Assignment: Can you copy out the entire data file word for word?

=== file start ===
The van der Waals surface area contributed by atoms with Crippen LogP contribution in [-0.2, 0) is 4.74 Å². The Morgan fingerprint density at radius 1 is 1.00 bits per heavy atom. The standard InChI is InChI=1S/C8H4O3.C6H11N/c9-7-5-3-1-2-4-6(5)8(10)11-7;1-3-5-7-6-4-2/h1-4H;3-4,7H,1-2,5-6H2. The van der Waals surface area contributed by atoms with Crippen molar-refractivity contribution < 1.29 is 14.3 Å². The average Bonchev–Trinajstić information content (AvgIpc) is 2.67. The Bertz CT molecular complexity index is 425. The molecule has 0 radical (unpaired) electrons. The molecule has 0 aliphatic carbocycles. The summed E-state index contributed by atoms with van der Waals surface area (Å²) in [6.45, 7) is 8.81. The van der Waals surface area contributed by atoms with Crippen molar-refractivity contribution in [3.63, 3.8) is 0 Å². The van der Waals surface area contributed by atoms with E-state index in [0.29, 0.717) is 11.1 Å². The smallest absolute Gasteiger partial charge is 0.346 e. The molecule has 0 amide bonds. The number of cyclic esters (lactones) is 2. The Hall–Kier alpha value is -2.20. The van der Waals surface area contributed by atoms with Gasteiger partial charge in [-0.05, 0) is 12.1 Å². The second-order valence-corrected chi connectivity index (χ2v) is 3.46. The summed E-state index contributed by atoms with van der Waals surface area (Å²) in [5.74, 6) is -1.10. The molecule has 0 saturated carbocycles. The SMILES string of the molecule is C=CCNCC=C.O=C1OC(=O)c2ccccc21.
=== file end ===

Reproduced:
The van der Waals surface area contributed by atoms with Crippen LogP contribution in [-0.2, 0) is 4.74 Å². The Morgan fingerprint density at radius 1 is 1.00 bits per heavy atom. The standard InChI is InChI=1S/C8H4O3.C6H11N/c9-7-5-3-1-2-4-6(5)8(10)11-7;1-3-5-7-6-4-2/h1-4H;3-4,7H,1-2,5-6H2. The van der Waals surface area contributed by atoms with Crippen molar-refractivity contribution < 1.29 is 14.3 Å². The average Bonchev–Trinajstić information content (AvgIpc) is 2.67. The Bertz CT molecular complexity index is 425. The molecule has 0 radical (unpaired) electrons. The molecule has 0 aliphatic carbocycles. The summed E-state index contributed by atoms with van der Waals surface area (Å²) in [6.45, 7) is 8.81. The van der Waals surface area contributed by atoms with Crippen molar-refractivity contribution in [3.63, 3.8) is 0 Å². The van der Waals surface area contributed by atoms with E-state index in [0.29, 0.717) is 11.1 Å². The smallest absolute Gasteiger partial charge is 0.346 e. The molecule has 0 amide bonds. The number of cyclic esters (lactones) is 2. The Hall–Kier alpha value is -2.20. The van der Waals surface area contributed by atoms with Gasteiger partial charge in [-0.05, 0) is 12.1 Å². The second-order valence-corrected chi connectivity index (χ2v) is 3.46. The summed E-state index contributed by atoms with van der Waals surface area (Å²) in [5.74, 6) is -1.10. The molecule has 0 saturated carbocycles. The SMILES string of the molecule is C=CCNCC=C.O=C1OC(=O)c2ccccc21.